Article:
Visit any discussion board for media production and inevitably you will see that question posted any number of times. It’s a good question and there are usually quite a number of good answers. I thought I’d share an approach I took as I entered the second phase of my career.
For a long time I had been working at post houses in Burbank and while they were good jobs I had been thinking about expanding my horizon. I wanted to form a “boutique” video production business doing small projects and eventually, if it went well, go full time with it. But of course I found myself asking that very question: “How do I get started? I knew I could edit but I needed to develop my production chops. I could deal with clients but I had never “produced” a video form start to finish.
One day I came across an article in which a local Search and Rescue team was seeking a volunteer to serve as a videographer. I called them and the next thing I know I’m being scheduled for an interview. I was upfront about my limited production knowledge but that didn’t seem to be a problem. I think they were just glad to have someone come forward – a warm body! They had a list of videos they wanted done for public relations, education, training and more. I was a little skeptical about how much time this was going to take but mostly this seemed like a great opportunity to develop my skills.
To illustrate how new I was to production, I had just bought my first “real “video camera several days before my first shoot with the team. They were going to be rappelling out of a rescue helicopter and I was asked to tape the pre flight instructions from the crew chief as well as tape their jumps for training purposes. This was going to be fun! I got in position, powered up the camera, looked in the viewfinder and saw one the ugliest video images I had ever seen. I had been experimenting with the camera indoors at home but this was a bright exterior day and I couldn’t get the camera to color balance. It took me about 10 minutes to figure out what was going on but it was then that I learned about zebras and ND filters. It was ok, they patiently waited until I figured out what was happening. That probably isn’t going to happen on a pro set with the money meter running.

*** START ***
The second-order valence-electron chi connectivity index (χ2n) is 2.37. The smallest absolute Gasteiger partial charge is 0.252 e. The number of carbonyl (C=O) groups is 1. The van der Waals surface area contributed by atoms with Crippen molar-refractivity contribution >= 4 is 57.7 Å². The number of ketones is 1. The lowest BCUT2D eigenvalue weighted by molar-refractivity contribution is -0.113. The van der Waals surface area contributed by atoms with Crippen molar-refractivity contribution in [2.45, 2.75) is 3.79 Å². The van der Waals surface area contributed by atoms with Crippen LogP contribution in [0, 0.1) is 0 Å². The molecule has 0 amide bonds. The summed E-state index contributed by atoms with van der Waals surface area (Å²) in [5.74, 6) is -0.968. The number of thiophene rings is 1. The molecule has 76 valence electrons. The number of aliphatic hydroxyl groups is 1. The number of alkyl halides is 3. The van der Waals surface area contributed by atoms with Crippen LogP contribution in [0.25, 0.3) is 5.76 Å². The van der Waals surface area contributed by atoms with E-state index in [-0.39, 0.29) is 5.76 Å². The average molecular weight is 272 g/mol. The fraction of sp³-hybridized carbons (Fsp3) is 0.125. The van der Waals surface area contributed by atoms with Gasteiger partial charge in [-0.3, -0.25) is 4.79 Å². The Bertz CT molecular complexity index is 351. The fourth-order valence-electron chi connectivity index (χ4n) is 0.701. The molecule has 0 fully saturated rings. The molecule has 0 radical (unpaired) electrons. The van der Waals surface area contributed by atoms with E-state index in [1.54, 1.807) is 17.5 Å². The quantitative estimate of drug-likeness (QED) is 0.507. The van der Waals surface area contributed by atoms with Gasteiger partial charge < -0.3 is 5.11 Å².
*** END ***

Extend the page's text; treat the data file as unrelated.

I have been with the team for five years now and have some great stories but what I wanted to share here is about how this ties into the “how do I get started” question. By agreeing to be a volunteer I’ve been exposed to situations, people, events and places that I would never have seen on my own. I’ve set up and conducted interviews with business leaders and politicians, I’ve met business owners who have hired me to do work for their companies, I‘ve provided video for local and national news feeds and at one point I was contracted to produce a children’s safety video for the National Association of Search and Rescue. For me, it was always about gaining experience, not about getting a paying job - that would come later. Since then I have learned so much about producing videos, had such unique experiences and met so many true heroes that sometimes I think I should be paying them – well, maybe not, but you get the idea!
So, based on my personal experiences, if someone asks me about how to get started I of course am going to strongly suggest volunteering some of your time to an organization that can use your help. There are plenty of them out there who would love to have someone help them produce a video, or write some articles etc. Volunteering can be one the single best ways to get started. That is true for kids starting out, career changers or anyone who wants to get into a new area of work or life experiences. It’s also true for MCA-I members. Volunteering to take on projects with us will reward you many times over. There are plenty of opportunities to shoot, write, organize etc. Just give us a call and we’ll get you started!
--Mark Alexander, Alexander Video Productions
President, OC/LA Chapter of MCAI